Leveraging Synchronous Technology in Aircraft Manufacturing

In business since 2002, Indaer Industrial Aeronáutica (Indaer) has grown to have a staff of 100 engineers, technicians and analysts who provide planning and construction solutions for the aerospace industry. Venturing into new territory, the company is implementing the design and mass production of the first Colombian-built airplane, the Mylius MY-103-200 Mistral.

The design project was first started in Germany using another application. However, Indaer is now developing the product entirely with Solid Edge CAD software from Siemens. Indaer is using Solid Edge with synchronous technology to take advantage of all previous data and engineering changes.

What is Synchronous Technology?

After observing the growth of new technological innovations in the market, Indaer decided to enhance its engineering processes and discovered Solid Edge with synchronous technology as the means to achieve its new goals. After analyzing its new design project and studying the manufacturer’s standards, Indaer now uses Solid Edge to make all decisions based on design data they receive.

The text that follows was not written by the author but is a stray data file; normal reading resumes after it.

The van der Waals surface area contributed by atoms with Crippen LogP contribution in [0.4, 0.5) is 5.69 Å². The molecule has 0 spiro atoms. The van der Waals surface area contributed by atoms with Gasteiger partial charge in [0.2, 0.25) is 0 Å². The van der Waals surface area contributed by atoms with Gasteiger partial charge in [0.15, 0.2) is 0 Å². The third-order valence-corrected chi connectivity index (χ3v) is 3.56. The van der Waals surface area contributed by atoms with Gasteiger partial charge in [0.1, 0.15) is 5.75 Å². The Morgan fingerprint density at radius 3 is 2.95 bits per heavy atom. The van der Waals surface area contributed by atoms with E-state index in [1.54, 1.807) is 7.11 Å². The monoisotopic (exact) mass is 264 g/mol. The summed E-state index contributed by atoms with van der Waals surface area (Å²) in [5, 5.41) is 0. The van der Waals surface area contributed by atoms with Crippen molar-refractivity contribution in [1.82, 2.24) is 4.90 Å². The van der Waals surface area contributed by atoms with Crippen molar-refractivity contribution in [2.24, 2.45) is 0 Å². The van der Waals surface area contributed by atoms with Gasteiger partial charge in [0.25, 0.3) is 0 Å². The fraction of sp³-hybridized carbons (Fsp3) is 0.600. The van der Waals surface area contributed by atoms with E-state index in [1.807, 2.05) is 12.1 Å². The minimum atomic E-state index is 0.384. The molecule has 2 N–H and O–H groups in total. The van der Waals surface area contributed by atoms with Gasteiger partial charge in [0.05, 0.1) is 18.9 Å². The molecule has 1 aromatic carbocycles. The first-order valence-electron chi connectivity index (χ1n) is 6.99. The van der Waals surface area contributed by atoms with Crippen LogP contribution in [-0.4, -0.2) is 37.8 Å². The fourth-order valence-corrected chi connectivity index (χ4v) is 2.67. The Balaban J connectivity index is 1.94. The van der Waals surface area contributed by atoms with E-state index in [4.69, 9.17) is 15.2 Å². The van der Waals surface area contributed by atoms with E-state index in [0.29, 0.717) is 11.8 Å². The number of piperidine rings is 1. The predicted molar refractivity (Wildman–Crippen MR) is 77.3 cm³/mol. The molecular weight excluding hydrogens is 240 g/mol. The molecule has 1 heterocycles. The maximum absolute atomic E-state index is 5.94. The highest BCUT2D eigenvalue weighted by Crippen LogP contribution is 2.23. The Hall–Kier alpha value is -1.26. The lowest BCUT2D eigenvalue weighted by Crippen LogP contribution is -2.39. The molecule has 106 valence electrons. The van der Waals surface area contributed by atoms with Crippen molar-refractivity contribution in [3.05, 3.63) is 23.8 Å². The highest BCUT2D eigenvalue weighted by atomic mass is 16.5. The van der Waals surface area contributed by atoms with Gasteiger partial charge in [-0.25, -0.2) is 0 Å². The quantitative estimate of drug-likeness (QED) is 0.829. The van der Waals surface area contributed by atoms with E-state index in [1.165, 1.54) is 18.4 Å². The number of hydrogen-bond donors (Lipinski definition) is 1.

As part of the overall project, the company had to paint the entire airplane, redesign the electrical system and perform inspections on the structure, engine and the control system. “One of the big engineering challenges was to organize and position the new equipment on the existing instrument panel in the airplane,” explains engineer Jose Luiz Ramirez.

Indaer also uses Solid Edge to perform structural damage repairs on the aircraft. The process begins by consulting with the manufacturer before making any modifications. This includes using Solid Edge to view and understand the necessary repairs. To accomplish some of its tasks, Indaer supplies manufactured, custom-made parts and tools to its customers (airline and leasing companies). Indaer can now manufacture tools at prices competitive with those from the international market.

While Solid Edge was used successfully in the comprehensive design of this aircraft, the stress and structural analysis can subsequently be completed in FEMAP. Because of FEMAP’s CAD-independent feature, it is a seamless transition from Solid Edge to FEMAP. Requiring only a simple importation of the CAD geometry, distinct tasks can easily be split up between these two compatible software programs.

Read the full PDF case study here.

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